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Elk County

Elk County was formed on April 18, 1843, from parts of Jefferson, Clearfield and McKean Counties.  Named after the Eastern elk that historically inhabited the region, its county seat is Ridgway.  Today, Pennsylvania’s sole remaining elk herd freely ranges over the area between Elk and Cameron Counties.  It is believed that the county’s first residents were the Seneca or Cornplanter Indians.  Ruins of Native American forts pepper the area around Russell City in Highland Township.  Additionally, the old Kittanning Indian Trail–the most direct trail from Olean, New York–passes through western Elk County on its way to Kittanning, Pennsylvania.

The act establishing Elk County said:  “Court would be held on the third Monday of February, May, September, and December in each and every year, and continue one week of each term, if necessary.”  The first court session in Elk County took place on December 19, 1843 in a schoolhouse in Caledonia (Jay Township).  At the first court of record, no Pennsylvania law judge was present, though two Associate Judges, James L. Gillis and Isaac Horton, presided.

Pennsylvania lawyers practicing law in Elk County specialize in various niches of the law, including areas like bankruptcy law, employment law, personal injury law, immigration, family law, medical malpractice law, workers compensation law, and even criminal law.  Criminal law involves, logically enough, crimes committed by one party against another and are broken up into two subsets:  felonies and misdemeanors.  Felonies are larger offenses that typically result in harsher punishments.  Misdemeanors are smaller offenses that yield sentences that are not quite as harsh.  It is recommended that defendants retain one of the many experienced Pennsylvania lawyers practicing criminal law to represent them no matter which type of crime they have been accused of committing.

One common area of law for which Pennsylvania residents in Elk County often need the assistance of a good Pennsylvania lawyer is that of estate planning.  Advance health care directives, also known as living wills, are written statements that allow individuals to set out the conditions under which their lives should be prolonged by artificial means should they be rendered incompetent when suffering from a terminal condition, or should they become permanently unconscious.  Pennsylvania law provides for living will and states that an individual’s desire to withhold or withdraw medical treatment is not to be considered suicide, euthanasia, or homicide.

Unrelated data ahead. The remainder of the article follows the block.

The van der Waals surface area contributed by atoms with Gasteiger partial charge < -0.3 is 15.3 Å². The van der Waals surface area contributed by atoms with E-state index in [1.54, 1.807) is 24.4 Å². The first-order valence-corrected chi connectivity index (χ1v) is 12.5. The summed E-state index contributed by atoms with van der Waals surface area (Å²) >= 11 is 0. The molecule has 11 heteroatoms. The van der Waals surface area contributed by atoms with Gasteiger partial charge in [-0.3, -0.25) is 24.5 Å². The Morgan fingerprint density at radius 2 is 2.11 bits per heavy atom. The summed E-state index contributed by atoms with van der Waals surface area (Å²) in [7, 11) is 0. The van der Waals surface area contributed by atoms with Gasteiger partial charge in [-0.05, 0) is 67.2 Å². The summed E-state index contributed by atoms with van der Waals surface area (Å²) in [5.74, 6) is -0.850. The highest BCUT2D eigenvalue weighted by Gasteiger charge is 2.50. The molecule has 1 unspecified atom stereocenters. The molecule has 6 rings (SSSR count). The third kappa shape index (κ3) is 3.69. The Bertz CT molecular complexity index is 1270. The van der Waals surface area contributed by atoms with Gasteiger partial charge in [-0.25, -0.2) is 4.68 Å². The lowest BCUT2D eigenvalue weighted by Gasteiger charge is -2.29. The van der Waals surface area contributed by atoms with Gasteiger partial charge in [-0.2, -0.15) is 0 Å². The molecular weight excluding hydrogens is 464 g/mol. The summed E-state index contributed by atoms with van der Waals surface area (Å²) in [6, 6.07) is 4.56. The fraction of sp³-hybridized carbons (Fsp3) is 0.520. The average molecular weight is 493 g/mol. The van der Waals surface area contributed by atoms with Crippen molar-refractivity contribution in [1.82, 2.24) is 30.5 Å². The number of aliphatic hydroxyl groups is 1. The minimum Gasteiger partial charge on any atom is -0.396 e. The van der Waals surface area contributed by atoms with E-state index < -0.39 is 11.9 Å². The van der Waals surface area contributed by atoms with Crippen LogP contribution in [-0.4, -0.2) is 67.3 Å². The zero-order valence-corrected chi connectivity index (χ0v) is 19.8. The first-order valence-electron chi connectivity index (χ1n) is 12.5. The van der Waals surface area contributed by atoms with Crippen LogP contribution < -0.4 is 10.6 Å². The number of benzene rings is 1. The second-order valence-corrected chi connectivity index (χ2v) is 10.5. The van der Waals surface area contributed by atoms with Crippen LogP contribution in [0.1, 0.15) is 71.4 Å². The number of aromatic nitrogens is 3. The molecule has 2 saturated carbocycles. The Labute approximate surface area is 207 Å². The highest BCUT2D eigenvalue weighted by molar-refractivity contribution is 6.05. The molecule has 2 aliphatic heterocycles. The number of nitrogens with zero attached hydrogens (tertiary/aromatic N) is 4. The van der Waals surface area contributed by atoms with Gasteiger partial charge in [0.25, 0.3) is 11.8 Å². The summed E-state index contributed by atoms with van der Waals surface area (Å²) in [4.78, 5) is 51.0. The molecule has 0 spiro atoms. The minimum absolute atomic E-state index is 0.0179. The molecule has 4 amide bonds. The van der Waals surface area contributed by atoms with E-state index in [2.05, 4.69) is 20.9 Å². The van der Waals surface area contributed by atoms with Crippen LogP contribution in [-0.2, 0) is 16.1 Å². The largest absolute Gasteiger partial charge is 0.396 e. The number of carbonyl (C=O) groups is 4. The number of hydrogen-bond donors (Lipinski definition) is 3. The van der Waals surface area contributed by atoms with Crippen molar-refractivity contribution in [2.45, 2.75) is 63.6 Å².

Under Pennsylvania law, your living will advises your family and friends of your wishes concerning artificial means of prolonging life so there is no question of what you “would have wanted”.  It also instructs health care providers whether or not to utilize medical means of prolonging your life, even if you are in a state of permanent unconsciousness with no hope of recovery.  Health care providers must follow the provisions of your living will should you become unable to provide instructions when medical decisions need to be made.  Pennsylvania law allows you to authorize the withholding or withdrawal of all treatment and procedures through your advance medical directive.

Pennsylvania law provides for four types of incorporated municipalities:  cities, boroughs, townships, and, rarer cases, towns.  Below are listed the cities, boroughs and townships located in Elk County:




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